As females, we are unknowingly taught from a young age to compare ourselves against each other in [quite literally] every way.
From our bodies, to how “fun” we are, to who has a nicer husband/partner, … right down to our intellectual capabilities, … and so on.
As females in business? This habit can quickly turn utterly toxic and essentially prevents us from unlocking our own authentic potential as female founders.
When starting a business, the first thing we do as females… is the only thing we’ve been taught to do in times of self-doubt. Compare and envy.
And ultimately? This is what leads us to adopting a “scarcity mindset”, i.e. never feeling good enough, no matter *how many* achievements we have under our belts.
And that right there? That mindset? Its the *fastest* path to start-up death. It is the very obstacle we must all cross, and continue to cross [particularly in business] if we intend to grow our businesses from startups to thriving companies + businesses.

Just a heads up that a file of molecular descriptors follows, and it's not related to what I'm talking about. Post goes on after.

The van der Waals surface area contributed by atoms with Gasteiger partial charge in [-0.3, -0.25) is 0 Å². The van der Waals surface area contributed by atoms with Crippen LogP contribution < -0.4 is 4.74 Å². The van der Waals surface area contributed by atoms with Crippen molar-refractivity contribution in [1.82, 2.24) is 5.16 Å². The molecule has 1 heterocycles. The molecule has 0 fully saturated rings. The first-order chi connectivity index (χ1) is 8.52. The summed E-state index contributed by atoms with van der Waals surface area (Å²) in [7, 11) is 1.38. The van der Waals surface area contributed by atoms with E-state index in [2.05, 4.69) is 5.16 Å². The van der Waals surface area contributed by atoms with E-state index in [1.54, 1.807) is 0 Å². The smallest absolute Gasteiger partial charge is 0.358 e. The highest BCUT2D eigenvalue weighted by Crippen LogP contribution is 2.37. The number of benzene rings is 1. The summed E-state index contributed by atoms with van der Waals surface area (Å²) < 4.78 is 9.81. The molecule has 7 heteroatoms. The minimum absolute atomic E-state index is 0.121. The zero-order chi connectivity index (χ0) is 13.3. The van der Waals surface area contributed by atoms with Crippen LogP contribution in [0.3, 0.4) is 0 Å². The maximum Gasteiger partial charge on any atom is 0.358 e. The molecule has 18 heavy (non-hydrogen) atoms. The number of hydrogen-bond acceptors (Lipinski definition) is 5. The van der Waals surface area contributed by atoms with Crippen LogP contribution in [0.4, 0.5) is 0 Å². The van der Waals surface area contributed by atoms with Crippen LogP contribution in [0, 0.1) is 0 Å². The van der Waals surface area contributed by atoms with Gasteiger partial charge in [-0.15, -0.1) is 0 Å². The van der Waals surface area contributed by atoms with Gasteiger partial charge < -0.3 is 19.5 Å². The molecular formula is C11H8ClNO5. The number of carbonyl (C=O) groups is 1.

So when I found out yesterday that a fellow business owner is paying $400 per annum to “spy on their competitors” [me] through a platform called CatchLetter.com, it reminded me of how detrimental the scarcity complex can be to our own growth – personally and professionally.
Spending $400 per annum (in CatchLetter’s words) to “monitor ALL of the emails sent to subscribers from your competitors websites… check how their marketing strategies are setup, and then use them to improve your own campaigns” – is quite literally the opposite of investment. Why not spend that $400 per annum on your Facebook Ad campaigns? A brand photography photo shoot? Or, since you’re struggling with email marketing, perhaps a course in email marketing strategy?
My point here? The moment you shift away from the scarcity mindset, the habit of comparing ourselves to each other, and viewing fellow female founders as “competition”, … is the very moment our OWN capabilities begin to shine through.
We start to see the success of others as an inspiration rather than a threat. A reminder of not our own faults, but the strength of our industry / community.
So I urge you, applaud your own successes and happily-acknowledge those of other’s. Because THAT is where the real growth happens.